- With the mixer on lowest speed, gradually add the salt and almost all the flour, holding back just the small amount as indicated to add if needed. Alternatively, beat the salt and flour in with a heavy spoon. Mix for 5 minutes in the machine, or 8-10 minutes by hand, until the dough mostly comes away from the bowl. If it seems too wet, add the remaining flour and beat for a further couple of minutes until incorporated. At this point you are better off kneading the dough longer rather than adding more flour, if you can avoid doing so. Both will make it less sticky, but adding more flour will make the rolls heavier.
- Once the dough forms something like a ball, continue to knead it until smooth as a baby’s bottom, not too sticky, but still soft. If you poke it with your finger, it should spring back. Form the dough into a neater ball and place it in a large, clean, oiled (or buttered) bowl, turning it over so it’s oiled on top as well. Cover the bowl with a wet cloth or cling film, set it in a warmish place out of draughts, and leave for 3-6 hours until doubled in bulk. (You can also let the dough rise very slowly in the fridge overnight; remove and return to room temperature the following day when you’re ready.)
- Line two baking trays with parchment, foil, or a silicone liner. Mix the egg wash by whisking the egg with the tablespoon of milk, and set aside with a pastry brush at the ready. Heat the oven to 180C/350F.
- Deflate the risen dough and divide into 8 equal pieces of about 130g each (4.5 ounces). Divide each eighth into two equal halves. Working on a lightly oiled surface with lightly oiled hands, roll each half into a long rope about 25-30cm (10-12 inches) in length. Try to make them as equal in thickness and length as you can. Pinch the two dough ropes together at one end, and begin to twist them together until you have a fairly tight twist. You may find it easier to flip one rope over the other in succession. Pinch the two ends together, making a ‘wreath’ with a hole in the centre. Be careful not to untwist the ropes as you bring them together, and aim to make the hole just a little smaller than an egg.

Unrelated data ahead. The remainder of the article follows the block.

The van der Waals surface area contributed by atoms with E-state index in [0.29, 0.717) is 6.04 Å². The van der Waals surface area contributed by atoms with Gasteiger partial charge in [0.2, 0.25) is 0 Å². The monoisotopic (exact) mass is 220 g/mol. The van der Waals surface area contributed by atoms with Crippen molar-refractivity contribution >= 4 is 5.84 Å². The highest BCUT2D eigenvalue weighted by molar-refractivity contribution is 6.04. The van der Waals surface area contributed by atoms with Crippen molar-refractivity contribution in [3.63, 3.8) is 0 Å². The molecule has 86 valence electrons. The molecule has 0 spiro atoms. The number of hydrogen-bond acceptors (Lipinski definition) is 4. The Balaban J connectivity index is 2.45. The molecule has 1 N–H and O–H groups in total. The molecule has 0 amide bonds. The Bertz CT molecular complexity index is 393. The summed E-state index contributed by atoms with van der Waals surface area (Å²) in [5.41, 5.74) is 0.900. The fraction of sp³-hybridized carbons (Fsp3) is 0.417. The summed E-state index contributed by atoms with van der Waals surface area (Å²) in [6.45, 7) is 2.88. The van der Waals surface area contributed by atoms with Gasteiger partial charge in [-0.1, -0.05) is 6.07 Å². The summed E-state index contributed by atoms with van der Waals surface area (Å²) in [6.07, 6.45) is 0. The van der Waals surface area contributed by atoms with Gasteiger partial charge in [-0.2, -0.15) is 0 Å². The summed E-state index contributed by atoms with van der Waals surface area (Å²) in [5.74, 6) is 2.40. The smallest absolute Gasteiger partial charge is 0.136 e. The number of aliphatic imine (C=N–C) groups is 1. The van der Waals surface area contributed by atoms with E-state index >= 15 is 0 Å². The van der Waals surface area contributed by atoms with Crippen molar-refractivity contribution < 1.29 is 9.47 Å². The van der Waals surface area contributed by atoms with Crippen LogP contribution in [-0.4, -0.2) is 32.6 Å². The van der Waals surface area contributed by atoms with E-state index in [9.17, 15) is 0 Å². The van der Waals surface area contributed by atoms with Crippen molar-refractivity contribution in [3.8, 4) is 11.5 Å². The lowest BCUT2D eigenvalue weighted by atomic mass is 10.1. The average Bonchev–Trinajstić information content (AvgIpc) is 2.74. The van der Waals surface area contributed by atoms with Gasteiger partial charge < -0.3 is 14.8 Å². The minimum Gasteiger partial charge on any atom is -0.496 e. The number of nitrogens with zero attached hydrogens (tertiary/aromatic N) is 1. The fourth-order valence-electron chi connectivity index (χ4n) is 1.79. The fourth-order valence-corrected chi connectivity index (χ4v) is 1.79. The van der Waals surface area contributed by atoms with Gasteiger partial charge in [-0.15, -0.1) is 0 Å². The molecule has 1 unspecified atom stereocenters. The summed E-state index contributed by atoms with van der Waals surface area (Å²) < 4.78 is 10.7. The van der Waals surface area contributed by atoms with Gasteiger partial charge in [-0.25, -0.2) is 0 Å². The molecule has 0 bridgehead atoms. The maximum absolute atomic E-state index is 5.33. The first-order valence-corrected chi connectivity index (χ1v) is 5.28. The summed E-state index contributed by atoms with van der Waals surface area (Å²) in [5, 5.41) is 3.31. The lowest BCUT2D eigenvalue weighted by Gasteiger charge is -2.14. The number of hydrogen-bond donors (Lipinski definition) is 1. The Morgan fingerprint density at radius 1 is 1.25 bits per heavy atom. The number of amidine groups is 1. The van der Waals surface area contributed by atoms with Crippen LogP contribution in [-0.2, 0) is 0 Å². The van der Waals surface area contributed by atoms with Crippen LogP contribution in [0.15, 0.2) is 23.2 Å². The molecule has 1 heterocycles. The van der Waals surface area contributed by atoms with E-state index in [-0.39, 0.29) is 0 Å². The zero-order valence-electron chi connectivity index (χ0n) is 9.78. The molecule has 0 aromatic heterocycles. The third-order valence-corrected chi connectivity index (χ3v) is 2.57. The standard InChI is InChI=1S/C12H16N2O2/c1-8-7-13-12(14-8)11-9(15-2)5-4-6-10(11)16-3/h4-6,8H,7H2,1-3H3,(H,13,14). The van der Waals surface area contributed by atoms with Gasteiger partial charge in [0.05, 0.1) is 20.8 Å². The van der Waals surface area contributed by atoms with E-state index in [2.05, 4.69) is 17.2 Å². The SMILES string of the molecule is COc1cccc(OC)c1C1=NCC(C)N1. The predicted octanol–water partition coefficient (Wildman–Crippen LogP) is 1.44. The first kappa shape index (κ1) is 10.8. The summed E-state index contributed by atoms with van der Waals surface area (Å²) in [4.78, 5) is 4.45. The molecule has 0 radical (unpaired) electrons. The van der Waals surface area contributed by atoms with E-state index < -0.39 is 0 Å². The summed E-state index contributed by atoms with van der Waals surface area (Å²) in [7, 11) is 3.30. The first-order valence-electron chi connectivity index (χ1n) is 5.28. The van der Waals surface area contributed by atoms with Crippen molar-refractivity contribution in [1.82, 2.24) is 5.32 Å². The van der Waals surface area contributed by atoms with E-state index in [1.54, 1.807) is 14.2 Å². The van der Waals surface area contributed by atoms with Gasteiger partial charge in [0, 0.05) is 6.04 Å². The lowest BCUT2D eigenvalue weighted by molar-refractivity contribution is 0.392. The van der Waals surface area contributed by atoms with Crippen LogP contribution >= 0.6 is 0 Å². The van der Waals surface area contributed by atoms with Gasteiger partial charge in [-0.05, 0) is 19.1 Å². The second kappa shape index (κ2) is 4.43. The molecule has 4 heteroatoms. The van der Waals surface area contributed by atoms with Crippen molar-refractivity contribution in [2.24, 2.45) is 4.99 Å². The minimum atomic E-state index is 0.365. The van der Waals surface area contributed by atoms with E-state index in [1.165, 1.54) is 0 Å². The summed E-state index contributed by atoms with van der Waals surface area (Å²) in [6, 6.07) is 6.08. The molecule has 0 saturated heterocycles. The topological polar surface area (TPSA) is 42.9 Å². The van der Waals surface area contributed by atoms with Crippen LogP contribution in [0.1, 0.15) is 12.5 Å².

- Lay the twists onto a baking tray and position a dyed egg in the centre of each roll, perching over the hole rather than sitting on the bottom of the baking sheet; elevating it that bit will ensure it doesn’t get buried in bread when the dough expands further on baking. Cover the doughy nests and their eggs loosely with a slightly damp cloth and place out of draughts to rise again until doubled in size, about 45 -60 minutes (twice or three times that if the dough is cold from the fridge).
- When risen again, brush the rolls all over with the egg wash. Avoid the dyed eggs, and be careful not to puncture or deflate the risen dough. Scatter on the ‘hundreds and thousands’ (‘sprinkles’), if using.
- Bake the rolls for about 20 minutes, then rotate the baking sheets and bake for another 5-10 minutes or until they are an even golden-brown on top and golden underneath. They should feel firm and almost hollow when tapped.
- Cool on a rack to prevent sogginess, and serve warm or at room temperature. These are best eaten warm from the oven, but the rolls can be kept for a day or two longer if you remove the egg and refresh the rolls themselves in the microwave for 10-15 seconds each. You can also freeze the rolls without the eggs at the unbaked stage after they are shaped, but before they’ve had the second rise. Give them plenty of time to thaw and double in size, and then proceed from step 8.
* To dye the eggs
Choose the lightest-coloured eggs you can find. Bantam eggs are especially good for this if you are lucky enough to have access to them.
You want to dye them raw in their shells (as they cook in the oven with the rolls), so handle carefully.
It only takes a bit of boiling water (enough to roll the egg in), a splash of ordinary vinegar to act as a mordant to set the dye, and a tiny amount of food colour, to dye each egg. Start with a little colour and add more if needed.
Roll the egg briefly in the coloured boiling water until the eggs take on the hue you want. Pat them dry with paper towels and put them back in the egg box to store until ready to put in place in their dough nests.